In article <firstname.lastname@example.org>, Justin Time
> Duhh! Somebody needs to teach this reporter about taxes and how they
> are levied and collected.
No, actually, the reporter gives a clear and accurate picture of both
the current system and the proposed change.
> "Charging people for the miles they drive also worries some owners of
> hybrid cars, because it could wipe out any gas-tax savings they now
> enjoy [because they] would pay the same fuel tax as a Hummer owner."
> If the tax is on the gasoline the vehicle consumes, isn't the "fuel
> efficient" Prius paying the same 18 cents per gallon the "gas
> guzzler" Hummer pays or am I missing something here?
You're missing something here. Currently, the Prius owner pays less
fuel tax than the Hummer owner per mile driven, because the Prius is
more fuel-efficient. Under the proposed plan, the fuel tax would still
be a fuel tax -- it would be collected at the pump when you buy
gasoline -- but it would be based on miles driven, not gallons of fuel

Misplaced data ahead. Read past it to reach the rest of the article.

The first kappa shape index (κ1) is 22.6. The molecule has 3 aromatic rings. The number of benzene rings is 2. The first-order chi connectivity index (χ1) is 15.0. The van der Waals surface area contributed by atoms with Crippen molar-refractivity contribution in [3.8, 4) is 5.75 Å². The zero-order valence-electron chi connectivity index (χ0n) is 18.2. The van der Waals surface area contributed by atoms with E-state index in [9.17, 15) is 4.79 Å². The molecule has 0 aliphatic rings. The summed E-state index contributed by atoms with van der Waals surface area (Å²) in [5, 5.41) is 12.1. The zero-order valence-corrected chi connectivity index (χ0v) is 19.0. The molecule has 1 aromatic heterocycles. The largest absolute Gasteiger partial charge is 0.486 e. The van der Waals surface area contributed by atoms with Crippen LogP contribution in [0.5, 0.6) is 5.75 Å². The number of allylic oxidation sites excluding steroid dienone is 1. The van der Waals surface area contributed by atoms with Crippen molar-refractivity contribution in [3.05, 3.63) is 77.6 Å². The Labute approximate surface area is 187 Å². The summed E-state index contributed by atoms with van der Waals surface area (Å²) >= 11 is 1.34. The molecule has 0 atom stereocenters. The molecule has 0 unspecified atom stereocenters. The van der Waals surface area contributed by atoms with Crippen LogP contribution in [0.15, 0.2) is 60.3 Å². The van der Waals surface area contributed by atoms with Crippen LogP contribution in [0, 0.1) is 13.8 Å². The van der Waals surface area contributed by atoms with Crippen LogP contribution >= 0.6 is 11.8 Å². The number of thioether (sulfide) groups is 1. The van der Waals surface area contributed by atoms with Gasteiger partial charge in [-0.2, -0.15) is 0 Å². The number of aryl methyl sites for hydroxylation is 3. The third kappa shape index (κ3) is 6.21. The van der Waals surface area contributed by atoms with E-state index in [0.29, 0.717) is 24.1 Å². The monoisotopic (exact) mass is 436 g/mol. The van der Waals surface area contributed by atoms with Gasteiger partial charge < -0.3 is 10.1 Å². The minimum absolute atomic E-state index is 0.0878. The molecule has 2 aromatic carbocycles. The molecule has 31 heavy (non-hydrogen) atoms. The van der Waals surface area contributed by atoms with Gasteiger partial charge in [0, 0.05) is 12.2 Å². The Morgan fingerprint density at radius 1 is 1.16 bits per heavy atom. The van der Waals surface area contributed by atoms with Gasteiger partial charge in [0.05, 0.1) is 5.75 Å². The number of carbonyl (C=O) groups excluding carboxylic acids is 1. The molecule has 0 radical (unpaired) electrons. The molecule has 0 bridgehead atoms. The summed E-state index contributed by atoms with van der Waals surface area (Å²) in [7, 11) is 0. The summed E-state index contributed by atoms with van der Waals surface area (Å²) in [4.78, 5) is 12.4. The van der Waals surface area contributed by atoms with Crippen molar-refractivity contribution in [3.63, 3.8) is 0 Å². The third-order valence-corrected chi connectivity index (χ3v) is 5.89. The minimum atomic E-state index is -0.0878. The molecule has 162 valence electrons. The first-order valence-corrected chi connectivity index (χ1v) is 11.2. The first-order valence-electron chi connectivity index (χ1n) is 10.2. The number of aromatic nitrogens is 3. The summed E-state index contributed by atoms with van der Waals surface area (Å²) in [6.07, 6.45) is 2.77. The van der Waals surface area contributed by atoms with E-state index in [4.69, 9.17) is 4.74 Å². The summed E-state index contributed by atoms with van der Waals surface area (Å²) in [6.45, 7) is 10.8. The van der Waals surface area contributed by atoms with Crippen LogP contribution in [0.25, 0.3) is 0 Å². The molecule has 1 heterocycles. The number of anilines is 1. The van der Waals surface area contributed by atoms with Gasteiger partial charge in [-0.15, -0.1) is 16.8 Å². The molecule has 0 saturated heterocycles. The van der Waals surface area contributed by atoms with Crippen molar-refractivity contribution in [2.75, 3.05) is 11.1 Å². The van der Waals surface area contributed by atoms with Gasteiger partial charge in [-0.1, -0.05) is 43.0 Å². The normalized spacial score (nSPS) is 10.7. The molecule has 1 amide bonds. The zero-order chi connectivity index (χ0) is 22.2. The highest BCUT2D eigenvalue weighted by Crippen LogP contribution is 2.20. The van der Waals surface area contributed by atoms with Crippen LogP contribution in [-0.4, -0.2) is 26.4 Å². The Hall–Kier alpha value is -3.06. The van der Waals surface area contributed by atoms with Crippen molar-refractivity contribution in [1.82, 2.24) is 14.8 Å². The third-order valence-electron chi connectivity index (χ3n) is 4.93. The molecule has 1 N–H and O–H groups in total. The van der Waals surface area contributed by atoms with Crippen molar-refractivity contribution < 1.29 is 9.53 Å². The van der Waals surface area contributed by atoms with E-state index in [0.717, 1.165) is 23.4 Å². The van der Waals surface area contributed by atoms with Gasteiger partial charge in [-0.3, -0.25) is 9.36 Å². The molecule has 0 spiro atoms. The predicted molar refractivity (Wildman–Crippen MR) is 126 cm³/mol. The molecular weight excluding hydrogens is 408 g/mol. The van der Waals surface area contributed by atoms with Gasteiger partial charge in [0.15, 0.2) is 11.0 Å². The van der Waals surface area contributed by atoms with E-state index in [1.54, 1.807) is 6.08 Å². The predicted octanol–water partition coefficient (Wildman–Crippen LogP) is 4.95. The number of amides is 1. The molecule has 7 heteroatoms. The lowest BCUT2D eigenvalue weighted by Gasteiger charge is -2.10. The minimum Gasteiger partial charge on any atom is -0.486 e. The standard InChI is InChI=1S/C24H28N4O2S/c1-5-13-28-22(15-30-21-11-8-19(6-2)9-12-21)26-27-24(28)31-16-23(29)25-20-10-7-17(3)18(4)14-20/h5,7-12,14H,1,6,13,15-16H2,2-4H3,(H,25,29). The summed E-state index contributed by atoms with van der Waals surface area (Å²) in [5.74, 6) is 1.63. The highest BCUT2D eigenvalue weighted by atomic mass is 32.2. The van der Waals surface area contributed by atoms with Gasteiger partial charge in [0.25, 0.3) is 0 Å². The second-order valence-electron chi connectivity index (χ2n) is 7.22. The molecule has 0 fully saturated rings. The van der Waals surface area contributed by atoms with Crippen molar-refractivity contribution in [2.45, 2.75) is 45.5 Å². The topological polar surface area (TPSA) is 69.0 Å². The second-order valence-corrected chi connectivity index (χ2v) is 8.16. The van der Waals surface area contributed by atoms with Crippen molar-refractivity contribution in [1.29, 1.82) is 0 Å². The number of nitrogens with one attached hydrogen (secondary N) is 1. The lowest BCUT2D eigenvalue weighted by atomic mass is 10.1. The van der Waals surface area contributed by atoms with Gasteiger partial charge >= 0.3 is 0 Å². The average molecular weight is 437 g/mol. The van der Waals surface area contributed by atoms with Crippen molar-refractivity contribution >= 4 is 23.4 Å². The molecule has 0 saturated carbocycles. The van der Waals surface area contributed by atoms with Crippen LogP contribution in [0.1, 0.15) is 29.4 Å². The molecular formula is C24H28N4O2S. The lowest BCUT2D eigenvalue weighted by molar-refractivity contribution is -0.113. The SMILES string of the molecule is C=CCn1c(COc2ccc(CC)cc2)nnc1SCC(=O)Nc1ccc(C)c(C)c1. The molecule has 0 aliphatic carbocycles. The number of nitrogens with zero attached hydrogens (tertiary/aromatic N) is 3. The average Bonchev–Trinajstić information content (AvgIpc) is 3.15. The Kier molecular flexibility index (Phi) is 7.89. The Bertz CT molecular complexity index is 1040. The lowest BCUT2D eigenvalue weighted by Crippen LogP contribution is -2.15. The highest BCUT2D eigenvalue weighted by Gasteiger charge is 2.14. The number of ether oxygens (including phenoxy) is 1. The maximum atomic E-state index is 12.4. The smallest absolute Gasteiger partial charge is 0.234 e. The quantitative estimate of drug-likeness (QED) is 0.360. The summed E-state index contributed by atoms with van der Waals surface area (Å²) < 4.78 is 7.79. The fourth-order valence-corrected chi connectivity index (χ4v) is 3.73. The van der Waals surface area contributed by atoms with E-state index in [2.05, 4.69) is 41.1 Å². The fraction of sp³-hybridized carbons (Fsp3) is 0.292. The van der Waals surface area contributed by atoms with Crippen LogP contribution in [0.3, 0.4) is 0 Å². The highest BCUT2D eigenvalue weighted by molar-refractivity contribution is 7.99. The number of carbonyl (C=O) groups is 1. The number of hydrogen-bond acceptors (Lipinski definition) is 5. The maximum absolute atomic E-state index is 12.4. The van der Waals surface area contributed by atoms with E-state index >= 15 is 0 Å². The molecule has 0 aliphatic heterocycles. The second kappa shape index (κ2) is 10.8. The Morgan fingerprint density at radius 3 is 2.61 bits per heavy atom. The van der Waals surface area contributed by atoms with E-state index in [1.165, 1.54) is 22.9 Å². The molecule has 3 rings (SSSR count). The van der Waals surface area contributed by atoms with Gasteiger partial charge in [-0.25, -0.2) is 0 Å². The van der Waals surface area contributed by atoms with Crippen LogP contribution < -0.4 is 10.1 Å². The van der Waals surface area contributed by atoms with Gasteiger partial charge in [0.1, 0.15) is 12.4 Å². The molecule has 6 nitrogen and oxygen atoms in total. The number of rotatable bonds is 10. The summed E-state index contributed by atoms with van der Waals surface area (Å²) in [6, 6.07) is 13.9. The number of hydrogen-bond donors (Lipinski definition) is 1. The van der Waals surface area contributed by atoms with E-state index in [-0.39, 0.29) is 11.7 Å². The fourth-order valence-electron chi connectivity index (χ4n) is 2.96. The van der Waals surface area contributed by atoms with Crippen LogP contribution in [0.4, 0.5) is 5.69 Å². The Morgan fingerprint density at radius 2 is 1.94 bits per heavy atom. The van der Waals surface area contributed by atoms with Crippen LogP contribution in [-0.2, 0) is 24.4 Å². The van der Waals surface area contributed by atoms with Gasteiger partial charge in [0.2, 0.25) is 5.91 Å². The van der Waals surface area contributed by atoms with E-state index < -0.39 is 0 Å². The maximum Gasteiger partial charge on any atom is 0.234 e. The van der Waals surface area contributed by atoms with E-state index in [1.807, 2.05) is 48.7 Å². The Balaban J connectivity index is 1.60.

Also, the proposed tax scheme is not simply a consumption tax on the
concrete and asphalt used, because the Hummer also consumes more of
those per mile driven than the Prius, simply because it is much
heavier and therefore causes more wear on the road surface. There's a
fair correlation between fuel consumption and wear and tear caused by
a vehicle, since both correlate with vehicle weight.
Of course, this plan has zero chance of becoming law. There's no way
that people will consent to have government monitoring devices
installed in their cars, and the cost of installing the system would
be enormous, even if the people were willing. Every vehicle and every
gas pump would have to have some sort of device installed, and then
there would need to be some sort of central computer system to oversee
it all. Besides that, it would unfairly not tax people with
out-of-state plates, even if they do all of their driving in
California, and double-tax people with California tags who drive out
of state and buy gasoline in another state. I once took a 12,000-mile
road trip to Quebec and back; I shudder to think what my California
fuel tax would have been on the first fill-up back in the state.
If the current per-gallon fuel tax doesn't collect enough revenue to
maintain the roads, then we need to raise the per-gallon fuel tax or
find some other revenue source to augment the gasoline tax. It's that
simple, except of course for the part about getting politicians to
vote for something sensible but unpopular.
Frankly, I'm astonished that anyone takes this per-mile plan seriously.
Linc Madison * San Francisco, California * email@example.com
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